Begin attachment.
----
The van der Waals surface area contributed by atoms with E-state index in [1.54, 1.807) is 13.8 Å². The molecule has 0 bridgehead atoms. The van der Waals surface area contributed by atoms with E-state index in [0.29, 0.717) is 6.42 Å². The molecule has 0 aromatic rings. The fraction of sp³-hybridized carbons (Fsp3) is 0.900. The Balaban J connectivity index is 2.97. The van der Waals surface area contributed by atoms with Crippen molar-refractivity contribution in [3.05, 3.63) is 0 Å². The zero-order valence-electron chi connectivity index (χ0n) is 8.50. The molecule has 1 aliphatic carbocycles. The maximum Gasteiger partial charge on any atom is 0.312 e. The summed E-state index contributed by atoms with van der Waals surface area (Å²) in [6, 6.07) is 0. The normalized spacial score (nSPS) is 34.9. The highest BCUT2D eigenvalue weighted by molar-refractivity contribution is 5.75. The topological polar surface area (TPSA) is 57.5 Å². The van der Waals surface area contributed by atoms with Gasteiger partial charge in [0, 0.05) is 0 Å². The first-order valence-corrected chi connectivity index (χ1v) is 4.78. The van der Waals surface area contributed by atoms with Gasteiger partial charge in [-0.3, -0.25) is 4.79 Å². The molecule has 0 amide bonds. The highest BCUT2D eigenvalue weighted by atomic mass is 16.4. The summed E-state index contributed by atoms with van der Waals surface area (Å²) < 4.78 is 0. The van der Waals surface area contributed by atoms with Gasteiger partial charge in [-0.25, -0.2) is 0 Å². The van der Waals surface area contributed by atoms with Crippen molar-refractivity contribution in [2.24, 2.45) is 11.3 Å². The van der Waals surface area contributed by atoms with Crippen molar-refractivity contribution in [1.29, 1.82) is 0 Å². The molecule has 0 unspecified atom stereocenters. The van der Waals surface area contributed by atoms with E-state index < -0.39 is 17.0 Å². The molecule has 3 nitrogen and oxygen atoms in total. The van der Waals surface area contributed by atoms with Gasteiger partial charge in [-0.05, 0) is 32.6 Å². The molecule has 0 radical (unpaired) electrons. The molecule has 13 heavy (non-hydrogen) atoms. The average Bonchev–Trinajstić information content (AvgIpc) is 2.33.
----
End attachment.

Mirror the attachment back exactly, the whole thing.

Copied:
The van der Waals surface area contributed by atoms with E-state index in [1.54, 1.807) is 13.8 Å². The molecule has 0 bridgehead atoms. The van der Waals surface area contributed by atoms with E-state index in [0.29, 0.717) is 6.42 Å². The molecule has 0 aromatic rings. The fraction of sp³-hybridized carbons (Fsp3) is 0.900. The Balaban J connectivity index is 2.97. The van der Waals surface area contributed by atoms with Crippen molar-refractivity contribution in [3.05, 3.63) is 0 Å². The zero-order valence-electron chi connectivity index (χ0n) is 8.50. The molecule has 1 aliphatic carbocycles. The maximum Gasteiger partial charge on any atom is 0.312 e. The summed E-state index contributed by atoms with van der Waals surface area (Å²) in [6, 6.07) is 0. The normalized spacial score (nSPS) is 34.9. The highest BCUT2D eigenvalue weighted by molar-refractivity contribution is 5.75. The topological polar surface area (TPSA) is 57.5 Å². The van der Waals surface area contributed by atoms with Gasteiger partial charge in [0, 0.05) is 0 Å². The first-order valence-corrected chi connectivity index (χ1v) is 4.78. The van der Waals surface area contributed by atoms with Gasteiger partial charge in [-0.3, -0.25) is 4.79 Å². The molecule has 0 amide bonds. The highest BCUT2D eigenvalue weighted by atomic mass is 16.4. The summed E-state index contributed by atoms with van der Waals surface area (Å²) < 4.78 is 0. The van der Waals surface area contributed by atoms with Gasteiger partial charge in [-0.25, -0.2) is 0 Å². The van der Waals surface area contributed by atoms with Crippen molar-refractivity contribution in [2.24, 2.45) is 11.3 Å². The van der Waals surface area contributed by atoms with Crippen molar-refractivity contribution in [1.29, 1.82) is 0 Å². The molecule has 0 unspecified atom stereocenters. The van der Waals surface area contributed by atoms with E-state index < -0.39 is 17.0 Å². The molecule has 3 nitrogen and oxygen atoms in total. The van der Waals surface area contributed by atoms with Gasteiger partial charge in [-0.05, 0) is 32.6 Å². The molecule has 0 radical (unpaired) electrons. The molecule has 13 heavy (non-hydrogen) atoms. The average Bonchev–Trinajstić information content (AvgIpc) is 2.33.